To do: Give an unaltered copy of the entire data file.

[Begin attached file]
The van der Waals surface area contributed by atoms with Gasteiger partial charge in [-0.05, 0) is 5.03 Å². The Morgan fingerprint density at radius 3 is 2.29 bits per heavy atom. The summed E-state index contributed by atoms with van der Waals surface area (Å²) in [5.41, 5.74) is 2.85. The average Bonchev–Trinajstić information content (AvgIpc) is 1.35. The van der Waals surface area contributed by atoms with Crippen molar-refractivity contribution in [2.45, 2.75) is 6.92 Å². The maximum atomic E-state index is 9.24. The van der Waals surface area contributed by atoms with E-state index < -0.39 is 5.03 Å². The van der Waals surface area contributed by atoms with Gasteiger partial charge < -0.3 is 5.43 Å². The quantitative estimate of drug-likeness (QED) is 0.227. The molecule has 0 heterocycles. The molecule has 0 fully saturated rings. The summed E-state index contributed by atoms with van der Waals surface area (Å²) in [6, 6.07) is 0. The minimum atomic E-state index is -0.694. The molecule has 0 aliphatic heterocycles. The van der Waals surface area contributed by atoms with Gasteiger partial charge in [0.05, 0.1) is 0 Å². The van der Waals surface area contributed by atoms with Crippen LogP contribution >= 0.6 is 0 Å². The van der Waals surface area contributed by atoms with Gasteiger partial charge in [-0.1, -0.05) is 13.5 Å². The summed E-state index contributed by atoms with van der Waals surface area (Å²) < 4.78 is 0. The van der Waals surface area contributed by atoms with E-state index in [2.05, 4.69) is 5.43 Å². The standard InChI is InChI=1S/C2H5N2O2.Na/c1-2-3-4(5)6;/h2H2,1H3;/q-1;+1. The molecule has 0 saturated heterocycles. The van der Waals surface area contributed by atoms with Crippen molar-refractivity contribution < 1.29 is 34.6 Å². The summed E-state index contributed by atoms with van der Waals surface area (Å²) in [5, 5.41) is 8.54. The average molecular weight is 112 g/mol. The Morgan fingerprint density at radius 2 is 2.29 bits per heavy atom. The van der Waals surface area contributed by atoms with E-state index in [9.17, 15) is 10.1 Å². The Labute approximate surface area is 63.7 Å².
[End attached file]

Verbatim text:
The van der Waals surface area contributed by atoms with Gasteiger partial charge in [-0.05, 0) is 5.03 Å². The Morgan fingerprint density at radius 3 is 2.29 bits per heavy atom. The summed E-state index contributed by atoms with van der Waals surface area (Å²) in [5.41, 5.74) is 2.85. The average Bonchev–Trinajstić information content (AvgIpc) is 1.35. The van der Waals surface area contributed by atoms with Crippen molar-refractivity contribution in [2.45, 2.75) is 6.92 Å². The maximum atomic E-state index is 9.24. The van der Waals surface area contributed by atoms with E-state index < -0.39 is 5.03 Å². The van der Waals surface area contributed by atoms with Gasteiger partial charge < -0.3 is 5.43 Å². The quantitative estimate of drug-likeness (QED) is 0.227. The molecule has 0 heterocycles. The molecule has 0 fully saturated rings. The summed E-state index contributed by atoms with van der Waals surface area (Å²) in [6, 6.07) is 0. The minimum atomic E-state index is -0.694. The molecule has 0 aliphatic heterocycles. The van der Waals surface area contributed by atoms with Gasteiger partial charge in [0.05, 0.1) is 0 Å². The van der Waals surface area contributed by atoms with Crippen LogP contribution >= 0.6 is 0 Å². The van der Waals surface area contributed by atoms with Gasteiger partial charge in [-0.1, -0.05) is 13.5 Å². The summed E-state index contributed by atoms with van der Waals surface area (Å²) < 4.78 is 0. The van der Waals surface area contributed by atoms with E-state index in [2.05, 4.69) is 5.43 Å². The standard InChI is InChI=1S/C2H5N2O2.Na/c1-2-3-4(5)6;/h2H2,1H3;/q-1;+1. The molecule has 0 saturated heterocycles. The van der Waals surface area contributed by atoms with Crippen molar-refractivity contribution < 1.29 is 34.6 Å². The summed E-state index contributed by atoms with van der Waals surface area (Å²) in [5, 5.41) is 8.54. The average molecular weight is 112 g/mol. The Morgan fingerprint density at radius 2 is 2.29 bits per heavy atom. The van der Waals surface area contributed by atoms with E-state index in [9.17, 15) is 10.1 Å². The Labute approximate surface area is 63.7 Å².